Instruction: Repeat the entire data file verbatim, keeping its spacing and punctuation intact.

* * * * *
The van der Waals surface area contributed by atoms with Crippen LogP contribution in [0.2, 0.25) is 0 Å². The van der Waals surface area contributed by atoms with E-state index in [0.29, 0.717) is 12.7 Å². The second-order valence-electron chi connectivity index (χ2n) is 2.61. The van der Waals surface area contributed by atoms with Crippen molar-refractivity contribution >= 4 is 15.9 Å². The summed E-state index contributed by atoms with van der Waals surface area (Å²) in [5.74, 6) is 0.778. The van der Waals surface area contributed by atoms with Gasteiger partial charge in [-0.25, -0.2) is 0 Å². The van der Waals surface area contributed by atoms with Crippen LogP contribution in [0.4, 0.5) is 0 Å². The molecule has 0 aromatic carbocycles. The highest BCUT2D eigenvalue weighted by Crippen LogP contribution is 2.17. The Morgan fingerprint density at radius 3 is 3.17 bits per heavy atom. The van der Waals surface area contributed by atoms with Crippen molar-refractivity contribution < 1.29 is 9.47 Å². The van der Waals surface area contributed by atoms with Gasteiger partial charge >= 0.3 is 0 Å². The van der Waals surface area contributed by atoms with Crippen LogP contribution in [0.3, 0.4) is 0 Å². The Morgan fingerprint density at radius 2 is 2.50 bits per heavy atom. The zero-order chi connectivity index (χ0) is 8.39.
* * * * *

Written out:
The van der Waals surface area contributed by atoms with Crippen LogP contribution in [0.2, 0.25) is 0 Å². The van der Waals surface area contributed by atoms with E-state index in [0.29, 0.717) is 12.7 Å². The second-order valence-electron chi connectivity index (χ2n) is 2.61. The van der Waals surface area contributed by atoms with Crippen molar-refractivity contribution >= 4 is 15.9 Å². The summed E-state index contributed by atoms with van der Waals surface area (Å²) in [5.74, 6) is 0.778. The van der Waals surface area contributed by atoms with Gasteiger partial charge in [-0.25, -0.2) is 0 Å². The van der Waals surface area contributed by atoms with Crippen LogP contribution in [0.4, 0.5) is 0 Å². The molecule has 0 aromatic carbocycles. The highest BCUT2D eigenvalue weighted by Crippen LogP contribution is 2.17. The Morgan fingerprint density at radius 3 is 3.17 bits per heavy atom. The van der Waals surface area contributed by atoms with Crippen molar-refractivity contribution < 1.29 is 9.47 Å². The van der Waals surface area contributed by atoms with Gasteiger partial charge >= 0.3 is 0 Å². The van der Waals surface area contributed by atoms with Crippen LogP contribution in [0.3, 0.4) is 0 Å². The Morgan fingerprint density at radius 2 is 2.50 bits per heavy atom. The zero-order chi connectivity index (χ0) is 8.39.